Most of us familiar with Training Within Industry know that the majority of the training in TWI has been in the area of Job Instruction. When we think about Sales, we immediately think about Job Relations. I think TWI offers a greater opportunity. We spend most of our time training sales and support people to introduce our product and service to our customer. Job Methods is without question the most underused component of the J-programs. I believe that it was originally developed for the Industrial Engineer to sell their ideas to management and operations. What about using JM for sales to construct the message from the customer into our development and/or operations? What about having an effective Lean way to bring the message in?
But before I start there, I would like to mention one thing…Lean is built on the the tenant of only doing “What the Customer Values”. This is the predominant thought of Lean. If you are a Lean organization feedback from the customer should be of primary importance. The most important part of delivering this message is to provide accurate and timely information. Waiting for the next focus group or survey is not what you are after. The development of an iterative process relies on smaller iterations and generating more frequent reviews. I would say that having a mechanism developed to post and gather feedback that is visually displayed would go a long way in bringing the message in.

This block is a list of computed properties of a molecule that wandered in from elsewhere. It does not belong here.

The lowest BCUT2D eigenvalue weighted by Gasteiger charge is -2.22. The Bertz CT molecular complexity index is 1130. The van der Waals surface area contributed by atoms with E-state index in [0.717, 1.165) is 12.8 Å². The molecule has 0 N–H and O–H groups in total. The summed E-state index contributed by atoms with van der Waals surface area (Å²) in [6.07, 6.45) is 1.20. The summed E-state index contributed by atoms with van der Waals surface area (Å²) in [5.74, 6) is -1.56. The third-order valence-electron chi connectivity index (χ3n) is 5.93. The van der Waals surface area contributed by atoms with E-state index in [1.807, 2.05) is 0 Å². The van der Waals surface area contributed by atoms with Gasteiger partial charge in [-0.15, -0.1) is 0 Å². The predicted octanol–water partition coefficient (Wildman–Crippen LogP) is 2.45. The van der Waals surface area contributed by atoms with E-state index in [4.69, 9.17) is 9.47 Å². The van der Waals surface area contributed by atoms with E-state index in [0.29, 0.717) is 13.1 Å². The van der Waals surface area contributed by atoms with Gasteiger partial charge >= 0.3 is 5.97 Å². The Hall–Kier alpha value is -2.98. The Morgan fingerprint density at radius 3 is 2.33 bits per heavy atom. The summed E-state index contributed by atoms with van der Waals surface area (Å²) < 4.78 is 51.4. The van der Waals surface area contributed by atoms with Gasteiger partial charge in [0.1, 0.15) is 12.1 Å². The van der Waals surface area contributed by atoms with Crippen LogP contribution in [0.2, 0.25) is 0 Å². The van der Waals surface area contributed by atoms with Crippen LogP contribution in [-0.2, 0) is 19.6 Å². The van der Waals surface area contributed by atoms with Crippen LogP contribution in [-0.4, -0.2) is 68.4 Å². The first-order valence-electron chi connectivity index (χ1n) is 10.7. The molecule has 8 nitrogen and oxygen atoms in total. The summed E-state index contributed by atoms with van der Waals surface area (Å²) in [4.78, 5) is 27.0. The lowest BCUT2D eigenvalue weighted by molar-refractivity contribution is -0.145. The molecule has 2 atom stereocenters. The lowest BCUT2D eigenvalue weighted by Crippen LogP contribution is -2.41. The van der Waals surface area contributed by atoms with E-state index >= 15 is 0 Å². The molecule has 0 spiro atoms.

I do realize that sometimes it is not that simple. Most companies/people do not take feedback well. We can go over all the issues with performance reviews for example but the approach and the willingness to take feedback is essential for the growth of companies. This may sound a little overboard mentioning using TWI as the instrument to bring the message into operations, but I think it provides a very “Lean” method for doing it.
Suggestions when using the Job Methods card:
Step 1 & 2: Refine the idea and shape your pitch (I don’t think pitch is a bad word): You must think about execution and delivery .
Step 3: Frame it in their perspective and be able to explain it well. Often, I will start with a paragraph and break it down into one or two sentences and then to one or two words. The next step is to determine whom this idea will affect and who will be most interested. You will need to address both of these components, but I think building constituency around an idea is important. You also need to throw a few trial balloons out there to help in the delivery of it
Step 4: Deliver the information to the concerned parties.
Another suggestion I would have is staying away from starting with a negative connotation. I would say something like, “The customer really likes what we are doing”. Then lead into, “They would really like to do this, and this is how they explained it”. With that said, you need to do your homework and make sure that this is within the capability of your company and would lead to a profitable venture. It is up to you to look at both points of view.
Lean Sales and Marketing: Learn about using CAP-Do